Martin Luther King Jr. Day of Service and Learning 2023
Save the date!
Bowling Green State University will observe Martin Luther King Jr. Day on Monday, January 16, 2023, with a day of service and learning. The MLK Day of Service and Learning will be an opportunity for the BGSU campus community to come together to learn and reflect on contemporary issues through the Symposium on Diversity and connect with the Bowling Green, Ohio, and greater Northwest Ohio community by performing community service activities on and off the BGSU campus throughout the day.
How to Get Involved
On and off campus partners should sign up with BGSUserves and join the Martin Luther King Jr. Day of Service and Learning page. This will be the central “hub” for all on and off campus learning and service events.
If you have any questions or concerns about the 2023 MLK Day of Service and Learning, please email Amanda Anastasia Paniagua at firstname.lastname@example.org.
Tentative Schedule/Format for the Day
A History of Martin Luther King Jr. Day at BGSU
This history was researched and compiled by Amanda Anastasia Paniagua (Ph.D. student in Higher Education Administration). If you have questions, please e-mail her at email@example.com.
1965: Rev. King sent a letter inviting BGSU faculty and staff to participate in a voter registration and education program the following summer (The BG News, January 8, 1965).
Meeting minutes from January 7, 1965, confirms the letter was read by the then student council president. It is unclear where the letter went after that reading, but its existence is a testament to the potential Dr. King saw in BGSU faculty and students at the time.
Following Dr. King’s assassination on April 4, 1968, BGSU students and faculty organized to create the MLK scholarship fund to assist prospective Black students in attending the university (The BG News, April 25, 1968). The first recipient of the fund was a Fostoria High School student. (The BG News, April 30, 1969).
The 60s, 70s, and 80s.
Immediately following Dr. King’s assassination, Dr. King's wife, Coretta Scott King and several politicians made multiple attempts to make either the day of King’s assassination (April 4) or birthday (January 15) a federal holiday.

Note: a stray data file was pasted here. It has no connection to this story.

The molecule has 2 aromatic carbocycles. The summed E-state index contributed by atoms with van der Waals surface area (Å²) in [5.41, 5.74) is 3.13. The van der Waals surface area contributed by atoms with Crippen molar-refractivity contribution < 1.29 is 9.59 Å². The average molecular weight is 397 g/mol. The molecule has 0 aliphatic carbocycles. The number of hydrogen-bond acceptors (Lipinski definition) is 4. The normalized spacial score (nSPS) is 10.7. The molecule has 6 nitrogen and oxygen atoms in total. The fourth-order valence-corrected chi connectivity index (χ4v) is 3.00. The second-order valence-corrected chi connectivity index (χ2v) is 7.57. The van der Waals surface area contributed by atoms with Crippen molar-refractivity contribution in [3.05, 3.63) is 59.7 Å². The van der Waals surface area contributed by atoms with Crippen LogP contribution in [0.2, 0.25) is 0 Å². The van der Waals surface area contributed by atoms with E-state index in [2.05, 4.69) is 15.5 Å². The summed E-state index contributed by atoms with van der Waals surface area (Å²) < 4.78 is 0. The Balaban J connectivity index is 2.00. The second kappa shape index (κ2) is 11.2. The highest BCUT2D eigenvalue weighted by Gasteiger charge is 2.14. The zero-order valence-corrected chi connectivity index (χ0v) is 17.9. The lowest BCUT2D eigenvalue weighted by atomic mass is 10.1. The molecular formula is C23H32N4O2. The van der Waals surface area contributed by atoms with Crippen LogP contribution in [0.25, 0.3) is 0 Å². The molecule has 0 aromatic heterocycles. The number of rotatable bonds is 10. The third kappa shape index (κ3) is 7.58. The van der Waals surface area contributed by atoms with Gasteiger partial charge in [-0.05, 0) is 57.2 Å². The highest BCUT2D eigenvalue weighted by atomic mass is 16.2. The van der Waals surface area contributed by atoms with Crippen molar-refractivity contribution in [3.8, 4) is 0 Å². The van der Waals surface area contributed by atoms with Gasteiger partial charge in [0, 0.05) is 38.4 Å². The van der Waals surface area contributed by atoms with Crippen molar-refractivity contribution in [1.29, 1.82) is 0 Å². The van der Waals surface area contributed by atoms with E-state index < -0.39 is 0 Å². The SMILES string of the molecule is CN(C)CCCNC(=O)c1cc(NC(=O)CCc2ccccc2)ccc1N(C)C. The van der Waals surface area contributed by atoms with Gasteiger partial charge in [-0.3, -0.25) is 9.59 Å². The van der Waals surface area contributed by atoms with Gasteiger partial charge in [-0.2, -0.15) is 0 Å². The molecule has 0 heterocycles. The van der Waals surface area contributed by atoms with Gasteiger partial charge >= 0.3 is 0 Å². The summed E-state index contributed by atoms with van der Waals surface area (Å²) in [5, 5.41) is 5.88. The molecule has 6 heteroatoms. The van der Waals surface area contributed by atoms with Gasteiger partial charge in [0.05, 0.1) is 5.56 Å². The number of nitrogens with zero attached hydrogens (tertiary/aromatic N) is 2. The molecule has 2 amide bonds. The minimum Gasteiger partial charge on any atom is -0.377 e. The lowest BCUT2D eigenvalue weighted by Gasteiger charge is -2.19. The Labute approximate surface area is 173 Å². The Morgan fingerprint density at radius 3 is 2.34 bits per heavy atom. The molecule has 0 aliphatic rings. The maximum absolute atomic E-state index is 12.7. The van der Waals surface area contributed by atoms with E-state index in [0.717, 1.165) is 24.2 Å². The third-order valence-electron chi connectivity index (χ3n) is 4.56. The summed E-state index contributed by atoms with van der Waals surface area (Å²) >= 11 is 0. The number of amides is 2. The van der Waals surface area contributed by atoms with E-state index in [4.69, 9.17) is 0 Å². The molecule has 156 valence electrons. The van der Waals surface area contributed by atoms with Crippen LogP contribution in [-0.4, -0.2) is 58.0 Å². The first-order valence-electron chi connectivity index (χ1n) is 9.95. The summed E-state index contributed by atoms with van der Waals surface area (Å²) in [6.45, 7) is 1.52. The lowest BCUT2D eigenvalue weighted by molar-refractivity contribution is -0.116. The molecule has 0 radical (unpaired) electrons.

Although Ohio made Dr. King’s birthday a state holiday in 1975 (The BG News, January 15, 1982), the debate to make Dr. King's birthday a university holiday with programming and events took place at BGSU from 1979-1982 (see The BG News, May 25, 1979; May 30, 1979; October 11, 1979; January 15, 1980; May 28, 1980; January 15, 1981; January 16, 1981; January 12, 1981; January 14, 1982; January 15, 1982).
The Black Student Union (BSU) and Latino Student Union (LSU) presented demands to President Moore; one of which was a proposed MLK Day holiday (The BG News, May 25, 1979).
BGSU officially recognized MLK Day as a university holiday (The BG News, February 19, 1981)
As BGSU progressed through the 1980s, MLK Day related events and programming offered at BGSU were the result of student organizations and student support departments such as the Black Student Union (BSU), Black Greek Council, Board of Cultural Activities, and the then Minority Student Activities office (see The BG News January 13, 1983; January 18, 1984; January 16, 1985; January 15, 1986; January 15, 1987; January 19, 1988; January 13, 1989).
During the 1990s, a shift occurred with an on-campus MLK Day task force partnering with off campus city officials to provide more community engagement with the BGSU MLK holiday. Local area churches, elementary schools, and the public library participated in the celebration (see The BG News January 12, 1990; January 18, 1991; January 21, 1991; January 13, 1995; January 16, 1996).
The millennium ushered in a new approach to MLK Day and shifted toward a “day on, not off” thanks to legislation passed in the mid-90s which encouraged those observing the day to give back to their communities through service and volunteer work (see The BG News January 16, 2004; January 17, 2012; January 21, 2014).
As with all of history, the pendulum swings back toward finding creative ways to honor the legacy of the Rev. Dr. Martin Luther King, Jr. and the activism of past BGSU students through community engagement and learning with educational programming and service opportunities for 2023.
Updated: 01/10/2023 03:46PM